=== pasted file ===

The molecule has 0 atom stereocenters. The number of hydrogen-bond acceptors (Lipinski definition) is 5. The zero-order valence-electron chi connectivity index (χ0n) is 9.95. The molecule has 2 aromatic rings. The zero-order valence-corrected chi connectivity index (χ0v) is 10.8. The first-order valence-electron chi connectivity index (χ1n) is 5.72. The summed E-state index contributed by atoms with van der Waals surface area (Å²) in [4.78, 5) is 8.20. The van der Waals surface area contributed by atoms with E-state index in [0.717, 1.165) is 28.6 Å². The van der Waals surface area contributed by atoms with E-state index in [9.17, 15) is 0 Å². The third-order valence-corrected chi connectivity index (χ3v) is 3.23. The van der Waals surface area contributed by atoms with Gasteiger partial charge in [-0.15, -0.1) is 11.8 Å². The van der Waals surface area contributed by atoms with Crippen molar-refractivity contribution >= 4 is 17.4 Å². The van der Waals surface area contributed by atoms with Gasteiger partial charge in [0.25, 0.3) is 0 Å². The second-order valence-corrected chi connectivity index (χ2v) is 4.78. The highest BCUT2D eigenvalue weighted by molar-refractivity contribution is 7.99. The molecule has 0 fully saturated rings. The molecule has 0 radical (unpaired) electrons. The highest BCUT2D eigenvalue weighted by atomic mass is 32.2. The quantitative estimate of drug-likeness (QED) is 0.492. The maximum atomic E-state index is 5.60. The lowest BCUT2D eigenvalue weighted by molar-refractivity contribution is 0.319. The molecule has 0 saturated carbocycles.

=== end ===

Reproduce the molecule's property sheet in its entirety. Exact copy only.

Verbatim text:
The molecule has 0 atom stereocenters. The number of hydrogen-bond acceptors (Lipinski definition) is 5. The zero-order valence-electron chi connectivity index (χ0n) is 9.95. The molecule has 2 aromatic rings. The zero-order valence-corrected chi connectivity index (χ0v) is 10.8. The first-order valence-electron chi connectivity index (χ1n) is 5.72. The summed E-state index contributed by atoms with van der Waals surface area (Å²) in [4.78, 5) is 8.20. The van der Waals surface area contributed by atoms with E-state index in [0.717, 1.165) is 28.6 Å². The van der Waals surface area contributed by atoms with E-state index in [9.17, 15) is 0 Å². The third-order valence-corrected chi connectivity index (χ3v) is 3.23. The van der Waals surface area contributed by atoms with Gasteiger partial charge in [-0.15, -0.1) is 11.8 Å². The van der Waals surface area contributed by atoms with Crippen molar-refractivity contribution >= 4 is 17.4 Å². The van der Waals surface area contributed by atoms with Gasteiger partial charge in [0.25, 0.3) is 0 Å². The second-order valence-corrected chi connectivity index (χ2v) is 4.78. The highest BCUT2D eigenvalue weighted by molar-refractivity contribution is 7.99. The molecule has 0 fully saturated rings. The molecule has 0 radical (unpaired) electrons. The highest BCUT2D eigenvalue weighted by atomic mass is 32.2. The quantitative estimate of drug-likeness (QED) is 0.492. The maximum atomic E-state index is 5.60. The lowest BCUT2D eigenvalue weighted by molar-refractivity contribution is 0.319. The molecule has 0 saturated carbocycles.